Vital stains, such as indocyanine green (ICG) dye and Trypan blue dye, have been used to assist ILM and epiretinal membrane peeling. Dyes that stain the ILM highlight foci of epiretinal membrane and potentially reduce the risk of recurrence or the persistence of symptoms.

Similar to its use in macular hole surgery, the use of ICG has proponents and detractors on the basis of its potential toxic effects. Haritoglou et al suggested that ICG-assisted ILM peeling may adversely affect the functional outcome of surgery for epiretinal membrane.[15, 16]

Hillenkamp et al prospectively evaluated the effect of ICG dye in the setting of epiretinal membrane surgery.[17] No difference or evidence of ICG toxicity was observed. Both visual function and macular morphology improved in patients with and without ICG dye use.

However, Garweg et al suggested that ILM peeling with ICG dye, but not with trypan blue dye, may result in loss of the central visual field over time.[18] No difference in visual acuity was noted. This study suggests that the ICG dye, not necessarily the ILM peeling, may have an adverse effect following epiretinal membrane surgery.

Liu et al performed a meta-analysis of epiretinal membrane surgery with and without ILM peeling and found that patients who underwent ILM peeling had better visual acuity at 12 months postsurgery. However, by 18 months postoperatively, the meta-analysis of two papers suggested that patients who had not undergone ILM peeling had marginally better visual acuity.[19]

Microperimetric analysis of patients undergoing ILM peeling versus no ILM peeling during epiretinal membrane surgery suggested a benefit to not peeling ILM. The sensitivity of the central 4° showed faster recovery and fewer absolute microscotomas in patients who did not undergo ILM peeling.[20]

Management of retinal breaks

Once the membrane is removed, it is imperative for the surgeon to look for any breaks in the retina, both in the posterior pole and in the periphery.

Any maneuvers completed to remove the membranes, no matter how elegant, become irrelevant if the retina detaches because of missed breaks.

Careful scleral depression of the anterior retina combined with indirect ophthalmoscopy should be performed to detect breaks in the periphery.

Breaks without subretinal fluid accumulation can be treated by laser retinopexy or cryoretinopexy.

The presence of significant amounts of subretinal fluid necessitates internal drainage under air, retinopexy, and gas tamponade.

Contributor Information and Disclosures

Kean Theng Oh, MD Consulting Staff, Associated Retinal Consultants, PC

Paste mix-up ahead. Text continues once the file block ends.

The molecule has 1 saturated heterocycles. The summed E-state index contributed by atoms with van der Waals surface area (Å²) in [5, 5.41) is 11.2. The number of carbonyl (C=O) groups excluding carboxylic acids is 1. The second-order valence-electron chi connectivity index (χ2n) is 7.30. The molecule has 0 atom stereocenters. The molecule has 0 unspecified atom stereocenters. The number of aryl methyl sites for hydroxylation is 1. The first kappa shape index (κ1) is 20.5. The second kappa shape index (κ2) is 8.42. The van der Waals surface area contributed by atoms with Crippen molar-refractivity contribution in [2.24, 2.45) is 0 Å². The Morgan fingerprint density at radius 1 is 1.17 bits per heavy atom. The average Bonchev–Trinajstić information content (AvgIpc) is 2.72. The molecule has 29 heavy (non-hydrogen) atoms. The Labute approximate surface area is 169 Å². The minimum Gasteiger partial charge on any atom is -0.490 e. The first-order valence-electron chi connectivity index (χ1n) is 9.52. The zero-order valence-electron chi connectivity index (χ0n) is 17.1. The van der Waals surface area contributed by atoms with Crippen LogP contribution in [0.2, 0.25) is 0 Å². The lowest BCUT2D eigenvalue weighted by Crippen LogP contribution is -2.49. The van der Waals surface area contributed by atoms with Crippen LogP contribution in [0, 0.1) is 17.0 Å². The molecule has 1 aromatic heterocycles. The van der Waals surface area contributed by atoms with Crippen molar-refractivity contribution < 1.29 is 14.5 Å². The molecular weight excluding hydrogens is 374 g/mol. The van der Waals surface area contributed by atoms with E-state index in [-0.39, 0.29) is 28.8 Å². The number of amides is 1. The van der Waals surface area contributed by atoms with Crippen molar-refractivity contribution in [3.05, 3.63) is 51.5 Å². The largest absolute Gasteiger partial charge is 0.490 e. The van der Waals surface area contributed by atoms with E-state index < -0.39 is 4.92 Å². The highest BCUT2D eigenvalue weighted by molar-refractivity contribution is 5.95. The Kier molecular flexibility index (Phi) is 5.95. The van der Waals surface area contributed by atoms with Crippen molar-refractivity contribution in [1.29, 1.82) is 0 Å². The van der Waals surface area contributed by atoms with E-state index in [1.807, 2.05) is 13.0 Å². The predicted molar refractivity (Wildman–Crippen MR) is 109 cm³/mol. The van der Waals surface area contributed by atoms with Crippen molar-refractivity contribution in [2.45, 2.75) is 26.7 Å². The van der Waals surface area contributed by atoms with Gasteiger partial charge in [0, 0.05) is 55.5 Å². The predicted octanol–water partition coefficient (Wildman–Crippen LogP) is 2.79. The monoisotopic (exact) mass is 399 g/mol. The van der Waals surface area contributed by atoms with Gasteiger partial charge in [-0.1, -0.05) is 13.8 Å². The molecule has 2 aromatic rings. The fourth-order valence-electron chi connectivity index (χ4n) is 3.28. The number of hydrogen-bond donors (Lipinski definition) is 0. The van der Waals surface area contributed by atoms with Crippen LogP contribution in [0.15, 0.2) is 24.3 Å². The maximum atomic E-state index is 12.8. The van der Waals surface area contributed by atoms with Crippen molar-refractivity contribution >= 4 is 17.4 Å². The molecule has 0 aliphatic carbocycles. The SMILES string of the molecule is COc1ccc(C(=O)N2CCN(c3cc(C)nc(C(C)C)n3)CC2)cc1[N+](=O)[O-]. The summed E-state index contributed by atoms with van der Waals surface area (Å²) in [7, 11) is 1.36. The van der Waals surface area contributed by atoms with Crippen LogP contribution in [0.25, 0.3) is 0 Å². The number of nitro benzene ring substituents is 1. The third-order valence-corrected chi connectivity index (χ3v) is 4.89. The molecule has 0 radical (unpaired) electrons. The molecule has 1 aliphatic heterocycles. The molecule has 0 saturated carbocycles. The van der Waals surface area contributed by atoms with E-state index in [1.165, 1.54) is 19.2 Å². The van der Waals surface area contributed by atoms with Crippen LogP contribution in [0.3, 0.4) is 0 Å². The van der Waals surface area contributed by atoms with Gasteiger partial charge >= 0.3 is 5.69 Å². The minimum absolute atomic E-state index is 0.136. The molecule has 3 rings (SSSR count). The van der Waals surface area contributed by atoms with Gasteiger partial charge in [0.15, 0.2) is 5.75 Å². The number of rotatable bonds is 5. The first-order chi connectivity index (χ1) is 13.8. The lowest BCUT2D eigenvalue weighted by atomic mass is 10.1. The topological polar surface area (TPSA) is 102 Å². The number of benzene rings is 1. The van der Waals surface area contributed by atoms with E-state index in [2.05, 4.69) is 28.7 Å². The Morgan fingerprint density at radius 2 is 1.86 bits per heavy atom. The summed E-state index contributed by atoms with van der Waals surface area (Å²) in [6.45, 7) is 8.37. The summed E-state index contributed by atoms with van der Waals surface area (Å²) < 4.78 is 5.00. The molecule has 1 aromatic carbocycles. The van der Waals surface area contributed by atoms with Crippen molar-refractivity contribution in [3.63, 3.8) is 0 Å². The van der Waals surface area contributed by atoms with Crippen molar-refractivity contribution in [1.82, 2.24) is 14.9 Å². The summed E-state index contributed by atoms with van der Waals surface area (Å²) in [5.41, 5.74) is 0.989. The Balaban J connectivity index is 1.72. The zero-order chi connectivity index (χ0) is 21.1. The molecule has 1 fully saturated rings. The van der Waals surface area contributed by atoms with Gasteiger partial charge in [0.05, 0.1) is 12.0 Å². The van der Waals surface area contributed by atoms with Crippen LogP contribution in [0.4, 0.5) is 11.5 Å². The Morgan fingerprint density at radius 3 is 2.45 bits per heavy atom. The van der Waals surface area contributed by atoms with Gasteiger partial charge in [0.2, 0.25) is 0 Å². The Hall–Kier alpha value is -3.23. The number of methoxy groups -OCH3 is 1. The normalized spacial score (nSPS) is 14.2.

Kean Theng Oh, MD is a member of the following medical societies: Alpha Omega Alpha, American Academy of Ophthalmology, American Society of Retina Specialists, Association for Research in Vision and Ophthalmology, Michigan Society of Eye Physicians & Surgeons

Disclosure: Nothing to disclose.


John H Drouilhet, MD, FACS Clinical Professor, Department of Surgery, Section of Ophthalmology, University of Hawaii, John A Burns School of Medicine

John H Drouilhet, MD, FACS is a member of the following medical societies: American Academy of Ophthalmology, American College of Surgeons, American Medical Association

Disclosure: Nothing to disclose.

Specialty Editor Board

Francisco Talavera, PharmD, PhD Adjunct Assistant Professor, University of Nebraska Medical Center College of Pharmacy; Editor-in-Chief, Medscape Drug Reference

Disclosure: Received salary from Medscape for employment. for: Medscape.

Steve Charles, MD Director of Charles Retina Institute; Clinical Professor, Department of Ophthalmology, University of Tennessee College of Medicine

Steve Charles, MD is a member of the following medical societies: American Academy of Ophthalmology, American Society of Retina Specialists, Macula Society, Retina Society, Club Jules Gonin

Disclosure: Received royalty and consulting fees for: Alcon Laboratories.

Chief Editor

Hampton Roy, Sr, MD Associate Clinical Professor, Department of Ophthalmology, University of Arkansas for Medical Sciences

Hampton Roy, Sr, MD is a member of the following medical societies: American Academy of Ophthalmology, American College of Surgeons, Pan-American Association of Ophthalmology

Disclosure: Nothing to disclose.

Additional Contributors

V Al Pakalnis, MD, PhD Professor of Ophthalmology, University of South Carolina School of Medicine; Chief of Ophthalmology, Dorn Veterans Affairs Medical Center

V Al Pakalnis, MD, PhD is a member of the following medical societies: American Academy of Ophthalmology, American College of Surgeons, South Carolina Medical Association

Disclosure: Nothing to disclose.


Bradley M Hughes, MD Assistant Professor, Department of Ophthalmology, Retina and Vitreous Service, University of Arkansas for Medical Sciences

Bradley M Hughes, MD is a member of the following medical societies: Alpha Omega Alpha and American Academy of Ophthalmology

Disclosure: Nothing to disclose.

Sherman O Valero, MD Consulting Staff, Department of Ophthalmology, Makati Medical Center, Philippines

Disclosure: Nothing to disclose.

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Very dense epiretinal membrane with associated macular distortion.
Grade 2 epiretinal membrane causing striations in the retinal surface. Note the presence of a pseudohole.
Fluorescein angiogram demonstrating retinal vascular distortion. Note the leakage of the dye in the macular area, which represents secondary macular edema.